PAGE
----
State v. Wood

Annotate this Case

188 Kan. 833 (1961)

365 P.2d 1080

THE STATE OF KANSAS, Appellee, v. LILLIAN P. WOOD, Appellant.

No. 42,616

Supreme Court of Kansas.

Opinion filed November 10, 1961.

T.R. Liebert, of Coffeyville, argued the cause, and Frank W. Liebert, of Coffeyville, was with him on the briefs for the appellant.

Willis K. Dillenberger, assistant county attorney, argued the cause, and William M. Ferguson, attorney general, and Oren Gray, county attorney, were with him on the briefs for the appellee.

*834 The opinion of the court was delivered by


This is an appeal by defendant from a conviction of mayhem under G.S. 1949, 21-430, and sentence and commitment to the Kansas Industrial Farm for Women pursuant to G.S. 1959 Supp. 76-2505.

The first count of the information was couched substantially in the language of G.S. 1949, 21-430, to the effect that defendant on or about December 25, 1959, in Labette county, Kansas, did willfully, unlawfully, feloniously, on purpose and of malice aforethought, maim, disfigure and disable the limbs and hand of Fred Stegmeir, by breaking his right wrist and his left hand. The second count alleged the commission of felonious assault in violation of G.S. 1949, 21-431, which count was dismissed by the state at the trial and need not be restated or considered here. Therefore, the sole remaining charge was mayhem.

The first witness for the state was Doctor John P. White who saw Stegmeir between 1:00 and 2:00 p.m. on December 30, 1959. Doctor White stated that Stegmeir's condition at that time was one of weakness, shock, neglect and malnutrition. He thought Stegmeir had been involved in some sort of a terrific trauma or an accident. Stegmeir's head was severely bruised, and both hands and wrists appeared to have been crushed but it was not his concern as to how it happened. He informed defendant that Stegmeir had to go to the hospital or he was going to die, and he would probably die anyway. Defendant stated she was his nurse and would not grant the permission. Later that afternoon defendant called Doctor White stating, "... they had decided she would let him go to the hospital," and according to Doctor White's directions she sent Stegmeir to Mercy Hospital just outside of Parsons.

Doctor White further testified, "I do have a judgment as to how his wounds could have been inflicted, by some manner, of which I am not stating ...," and Doctor White, in answer to a question as to any distinctive or unusual marks he noticed on Stegmeir's body answered, "Yes. He was beaten, and had bruises " and then he went on with the qualifying remark, "I did not state ... how...," and the next answer was that Stegmeir had multiple contusions, abrasions, lacerations and ecchymosis on the head, arms, and wrists which appeared to be about one week old. There were peculiar marks on the wrists and swelling, but no other marks *835 on the body. The wrists appeared to have a great amount of swelling which could have been caused by constriction. The deformity of the hands was partially due to the fracture of both wrists and hands and partially due to constriction of both wrists. Pictures of Stegmeir which had been taken after Stegmeir's death were identified by Doctor White.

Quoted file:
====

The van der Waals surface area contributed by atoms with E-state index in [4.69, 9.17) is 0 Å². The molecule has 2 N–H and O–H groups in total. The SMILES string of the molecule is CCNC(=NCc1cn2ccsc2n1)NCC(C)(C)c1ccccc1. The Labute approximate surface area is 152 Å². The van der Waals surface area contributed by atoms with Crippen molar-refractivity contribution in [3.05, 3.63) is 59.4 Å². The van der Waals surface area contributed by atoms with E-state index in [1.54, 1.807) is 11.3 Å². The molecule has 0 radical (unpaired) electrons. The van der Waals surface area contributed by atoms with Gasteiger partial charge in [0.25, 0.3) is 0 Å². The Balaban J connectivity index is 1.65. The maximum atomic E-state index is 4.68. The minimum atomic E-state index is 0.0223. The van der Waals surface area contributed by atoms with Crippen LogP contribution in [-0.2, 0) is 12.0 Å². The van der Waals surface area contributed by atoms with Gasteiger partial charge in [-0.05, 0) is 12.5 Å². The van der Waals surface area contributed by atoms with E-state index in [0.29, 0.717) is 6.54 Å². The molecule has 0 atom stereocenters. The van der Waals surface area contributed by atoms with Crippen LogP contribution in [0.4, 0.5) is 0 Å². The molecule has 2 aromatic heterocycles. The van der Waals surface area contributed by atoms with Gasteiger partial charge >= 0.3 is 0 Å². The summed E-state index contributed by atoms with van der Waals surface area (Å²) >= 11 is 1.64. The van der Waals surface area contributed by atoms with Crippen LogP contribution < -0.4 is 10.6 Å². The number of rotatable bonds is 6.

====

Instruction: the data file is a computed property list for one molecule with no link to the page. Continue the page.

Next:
Objection to any reference to the pictures was made by defense counsel and was overruled by the trial court. Doctor White continued that he had not seen Stegmeir after his death but markings on decedent's head were not any different from the injuries he saw on his first call when Stegmeir was alive except for the changes that occur in death. Defendant again objected to any reference to the pictures and was again overruled. On cross-examination the witness testified that Stegmeir was eighty some years old, that he was suffering from diabetes and he could be bruised and injured very easily in a little fall or anything like that, so hitting an object which might not affect an ordinary person would cause an injury, or a black and blue spot, to Stegmeir because diabetics are more inclined to suffer bruises, contusions and lacerations than an ordinary person. Defendant had told Doctor White that Stegmeir had been caught in a car door sometime prior to the time Doctor White first saw him.

Doctor Joseph Waxse, county coroner, saw the body of Stegmeir on the morning of December 31, 1959, at a funeral home and corroborated the testimony of Doctor White as to the appearance of the hands and wrists. The marks looked about a week old. Over the objection of defense counsel, the pictures taken subsequent to Stegmeir's death were submitted to and testified about by Doctor Waxse. On cross-examination, Doctor Waxse stated the constrictions around the wrists appeared to be due to something tight, like a heavy cord, having been applied to the wrists. He further testified the actual cause of Stegmeir's death was bronchial pneumonia which is characteristic in elderly people.

Detective Harold Floyd, over objection of defense counsel, testified with respect to the pictures and also that he had requested Leon Crooks to take them. He, along with two other officers, went to defendant's home on December 31, 1959. They found no one at home and they forced their way into the house. One of the other officers pulled a small bat and a stick out from under a cabinet and handed them to the witness. This testimony was allowed to stand *836 and the exhibit marked over the objection of defense counsel. The witness apparently volunteered the statement that at the time he had had the bat in his possession, it contained a small amount of blood on it. Defense counsel objected and the court ruled, "Sustained, at this time." In response to the next question witness stated, "It had some stain on it, yes, sir." The bat was marked exhibit 7 and the stick was marked exhibit 8. Before Officer Floyd testified about the stick, defense counsel objected to its relevancy and was overruled. The stick was identified as the one removed from the house along with the bat. Another objection was made on the grounds of hearsay and was overruled by the court. An attempt was made on the part of the state to get into the evidence testimony regarding blood stains but because of good and sufficient objections by defense counsel, which were sustained by the trial court, it was unable so to do. Officer Floyd together with Glen Hedrick, a deputy sheriff, went to Fredonia about January 2, 1960, in an attempt to locate defendant and her daughter but did not find them there. Hedrick testified that on January 4, 1960, defendant and her daughter, registered under the names of Mrs. Grace and Mary Jones, were located at Gill's Motel in Girard in Crawford county, and they were returned by Glen Hedrick to the jail at Oswego. Hedrick had helped in the search of defendant's house which he said was "full of junk and was a shack" and that he could hardly get around for all the junk that was piled inside the house.